Have you made a New Year’s resolution to spend more time with your family this year, and to get more exercise? Problem-solvers of all ages can pump up their (mental) muscles with the Annual Mathematics Year Game Extravaganza. Please join us!

For many years mathematicians, scientists, engineers and others interested in math have played “year games” via e-mail. We don’t always know whether it’s possible to write all the numbers from 1 to 100 using only the digits in the current year, but it’s fun to see how many you can find.

Use the digits in the year 2016 to write mathematical expressions for the counting numbers 1 through 100. The goal is adjustable: Young children can start with looking for 1-10, middle grades with 1-25.

You must use all four digits. You may not use any other numbers.

Solutions that keep the year digits in 2-0-1-6 order are preferred, but not required.

You may use a decimal point to create numbers such as .2, .02, etc., but you cannot write 0.02 because we only have one zero in this year’s number.

You may create multi-digit numbers such as 10 or 201 or .01, but we prefer solutions that avoid them.

My Special Variations on the Rules

You MAY use the overhead-bar (vinculum), dots, or brackets to mark a repeating decimal. But students and teachers beware: you can’t submit answers with repeating decimals to Math Forum.

You MAY use a double factorial, n!! = the product of all integers from 1 to n that have the same parity (odd or even) as n. I’m including these because Math Forum allows them, but I personally try to avoid the beasts. I feel much more creative when I can wrangle a solution without invoking them.

You know you’re a math teacher when you see a penny in the parking lot, and your first thought is, “Cool! A free math manipulative.”

My homeschool co-op math students love doing math with pennies. They’re rather heavy to carry to class, but worth it for the student buy-in.

This month, I’m finishing up the nearly 150 new illustrations for the upcoming paperback edition of my Let’s Play Math book. I’m no artist, and it’s been a long slog. But a couple of the graphics involved pennies—so when I saw that penny on the ground, it made me think of my book.

And thinking of my book made me think it would be fun to share a sneak peek at coming attractions…

The Penny Square: An Example of Real Mathematics

Real mathematics is intriguing and full of wonder, an exploration of patterns and mysterious connections. It rewards us with the joy of the “Aha!” feeling. Workbook math, on the other hand, is several pages of long division by hand followed by a rousing chorus of the fraction song: “Ours is not to reason why, just invert and multiply.”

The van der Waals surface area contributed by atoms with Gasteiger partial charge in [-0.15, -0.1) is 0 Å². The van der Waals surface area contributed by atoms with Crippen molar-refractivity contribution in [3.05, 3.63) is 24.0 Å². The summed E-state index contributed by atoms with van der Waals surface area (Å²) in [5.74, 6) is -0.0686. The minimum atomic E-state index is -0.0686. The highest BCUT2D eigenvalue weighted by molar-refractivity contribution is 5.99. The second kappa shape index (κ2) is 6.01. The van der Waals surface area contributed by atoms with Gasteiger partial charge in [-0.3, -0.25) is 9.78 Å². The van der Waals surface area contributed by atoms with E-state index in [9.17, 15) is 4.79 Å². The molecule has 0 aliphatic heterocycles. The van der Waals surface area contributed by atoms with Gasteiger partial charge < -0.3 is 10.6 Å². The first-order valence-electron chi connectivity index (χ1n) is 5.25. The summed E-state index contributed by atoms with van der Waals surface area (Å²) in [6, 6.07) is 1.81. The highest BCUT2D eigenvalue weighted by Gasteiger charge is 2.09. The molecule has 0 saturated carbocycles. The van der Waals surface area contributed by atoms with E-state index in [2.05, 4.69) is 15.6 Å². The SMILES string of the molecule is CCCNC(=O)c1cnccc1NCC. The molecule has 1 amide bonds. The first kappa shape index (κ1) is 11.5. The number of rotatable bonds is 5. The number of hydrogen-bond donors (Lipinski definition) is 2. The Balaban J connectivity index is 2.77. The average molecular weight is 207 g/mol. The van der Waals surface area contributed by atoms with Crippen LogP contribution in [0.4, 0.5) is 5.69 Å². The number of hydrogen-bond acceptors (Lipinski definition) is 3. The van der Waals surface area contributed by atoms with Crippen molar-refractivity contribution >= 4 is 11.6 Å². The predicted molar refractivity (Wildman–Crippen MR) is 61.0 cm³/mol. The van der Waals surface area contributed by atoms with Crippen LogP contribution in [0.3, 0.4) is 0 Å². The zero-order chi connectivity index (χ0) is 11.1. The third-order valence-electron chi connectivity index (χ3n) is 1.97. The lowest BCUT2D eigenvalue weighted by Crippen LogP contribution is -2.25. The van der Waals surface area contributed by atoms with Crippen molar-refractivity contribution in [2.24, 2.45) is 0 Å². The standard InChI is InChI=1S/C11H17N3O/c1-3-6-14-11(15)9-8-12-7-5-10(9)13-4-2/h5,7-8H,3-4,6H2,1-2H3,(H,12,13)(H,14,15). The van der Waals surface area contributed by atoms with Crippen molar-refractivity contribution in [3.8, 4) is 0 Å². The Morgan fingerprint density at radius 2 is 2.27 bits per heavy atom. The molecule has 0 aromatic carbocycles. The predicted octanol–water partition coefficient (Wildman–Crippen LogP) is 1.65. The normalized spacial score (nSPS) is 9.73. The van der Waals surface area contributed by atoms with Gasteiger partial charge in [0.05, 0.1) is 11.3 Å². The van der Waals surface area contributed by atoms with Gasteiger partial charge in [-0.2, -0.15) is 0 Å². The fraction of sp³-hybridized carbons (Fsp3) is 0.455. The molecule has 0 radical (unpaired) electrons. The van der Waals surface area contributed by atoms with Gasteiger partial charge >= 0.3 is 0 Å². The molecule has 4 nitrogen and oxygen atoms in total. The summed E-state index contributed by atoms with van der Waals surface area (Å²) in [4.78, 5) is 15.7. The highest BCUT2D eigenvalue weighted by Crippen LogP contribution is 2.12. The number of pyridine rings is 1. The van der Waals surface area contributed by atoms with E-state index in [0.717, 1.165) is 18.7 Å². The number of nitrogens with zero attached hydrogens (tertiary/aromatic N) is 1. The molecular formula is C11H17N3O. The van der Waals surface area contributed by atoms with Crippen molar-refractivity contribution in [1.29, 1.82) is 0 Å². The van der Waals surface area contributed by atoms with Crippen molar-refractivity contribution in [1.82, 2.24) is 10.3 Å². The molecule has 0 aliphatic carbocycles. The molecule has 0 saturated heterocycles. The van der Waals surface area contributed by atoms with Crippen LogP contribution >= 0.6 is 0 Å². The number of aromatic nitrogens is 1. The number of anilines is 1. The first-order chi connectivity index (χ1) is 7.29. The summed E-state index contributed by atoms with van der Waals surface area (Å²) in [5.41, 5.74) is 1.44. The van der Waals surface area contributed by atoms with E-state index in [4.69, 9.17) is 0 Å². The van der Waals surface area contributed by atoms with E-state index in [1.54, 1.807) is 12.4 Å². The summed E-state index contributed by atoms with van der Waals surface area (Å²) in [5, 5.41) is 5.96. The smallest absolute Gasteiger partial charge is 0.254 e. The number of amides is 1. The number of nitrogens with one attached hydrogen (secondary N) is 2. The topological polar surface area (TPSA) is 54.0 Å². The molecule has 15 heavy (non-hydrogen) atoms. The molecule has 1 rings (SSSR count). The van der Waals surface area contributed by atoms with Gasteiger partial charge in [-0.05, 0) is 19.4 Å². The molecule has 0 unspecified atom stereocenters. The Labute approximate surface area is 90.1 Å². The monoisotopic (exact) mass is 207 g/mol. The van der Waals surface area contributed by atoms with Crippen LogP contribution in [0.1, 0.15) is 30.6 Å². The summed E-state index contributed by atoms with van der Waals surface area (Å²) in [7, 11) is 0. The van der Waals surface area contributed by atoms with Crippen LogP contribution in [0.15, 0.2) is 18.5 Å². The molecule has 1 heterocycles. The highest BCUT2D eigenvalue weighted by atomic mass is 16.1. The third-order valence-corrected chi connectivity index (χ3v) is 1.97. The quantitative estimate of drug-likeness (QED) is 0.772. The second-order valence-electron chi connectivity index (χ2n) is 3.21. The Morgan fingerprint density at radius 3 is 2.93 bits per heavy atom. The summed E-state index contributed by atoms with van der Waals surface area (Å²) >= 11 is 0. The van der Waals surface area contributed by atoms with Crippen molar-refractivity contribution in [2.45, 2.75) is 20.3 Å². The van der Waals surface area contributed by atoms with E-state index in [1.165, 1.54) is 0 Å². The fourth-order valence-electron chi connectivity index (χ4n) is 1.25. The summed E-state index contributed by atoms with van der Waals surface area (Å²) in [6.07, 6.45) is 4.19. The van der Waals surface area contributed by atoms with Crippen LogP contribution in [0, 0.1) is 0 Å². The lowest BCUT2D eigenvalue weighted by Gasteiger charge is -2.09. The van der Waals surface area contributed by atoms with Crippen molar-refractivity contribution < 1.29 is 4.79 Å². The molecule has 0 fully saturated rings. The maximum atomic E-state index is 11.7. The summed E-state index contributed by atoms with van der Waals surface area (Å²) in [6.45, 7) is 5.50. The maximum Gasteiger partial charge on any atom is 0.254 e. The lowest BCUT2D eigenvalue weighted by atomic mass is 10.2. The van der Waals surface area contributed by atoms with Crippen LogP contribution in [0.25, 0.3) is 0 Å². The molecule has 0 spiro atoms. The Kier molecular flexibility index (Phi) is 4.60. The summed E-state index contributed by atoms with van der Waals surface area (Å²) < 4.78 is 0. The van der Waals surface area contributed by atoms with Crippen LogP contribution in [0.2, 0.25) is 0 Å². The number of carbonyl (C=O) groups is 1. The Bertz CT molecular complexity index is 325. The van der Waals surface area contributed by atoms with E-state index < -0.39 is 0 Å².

Real math is the surprising fact that the odd numbers add up to perfect squares (1, 1 + 3, 1 + 3 + 5, etc.) and the satisfaction of seeing why it must be so.

Did your algebra teacher ever explain to you that a square number is literally a number that can be arranged to make a square? Try it for yourself:

Gather a bunch of pennies—or any small items that will not roll away when you set them out in rows—and place one of them in front of you on the table. Imagine drawing a frame around it: one penny makes a (very small) square. One row, with one item in each row.

Now, put out three more pennies. How will you add them to the first one in order to form a new, bigger square? Arrange them in a small L-shape around the original penny to make two rows with two pennies in each row.

Set out five additional pennies. Without moving the current four pennies, how can you place these five to form the next square? Three rows of three.

Then how many will you have to add to make four rows of four?

Each new set of pennies must add an extra row and column to the current square, plus a corner penny where the new row and column meet. The row and column match exactly, making an even number, and then the extra penny at the corner makes it odd.

Can you see that the “next odd number” pattern will continue as long as there are pennies to add, and that it could keep going forever in your imagination?

The point of the penny square is not to memorize the square numbers or to get any particular “right answer,” but to see numbers in a new way—to understand that numbers are related to each other and that we can show such relationships with diagrams or physical models. The more relationships like this our children explore, the more they see numbers as familiar friends.

The Penny Birthday Challenge: Exponential Growth

A large jar of assorted coins makes a wonderful math toy. Children love to play with, count, and sort coins.

Add a dollar bill to the jar, so you can play the Dollar Game: Take turns throwing a pair of dice, gathering that many pennies and trading up to bigger coins. Five pennies trade for a nickel, two nickels for a dime, etc. Whoever is the first to claim the dollar wins the game.

Or take the Penny Birthday Challenge to learn about exponential growth: Print out a calendar for your child’s birthday month. Put one penny on the first day of the month, two pennies on the second day, four pennies on the third day, etc. If you continued doubling the pennies each day until you reach your child’s birthday, how much money would you need?

Warning: Beware the Penny Birthday Challenge! Those pennies will add up to dollars much faster than most people expect. Do not promise to give the money to your child unless the birthday comes near the beginning of the month.

A Penny Holiday Challenge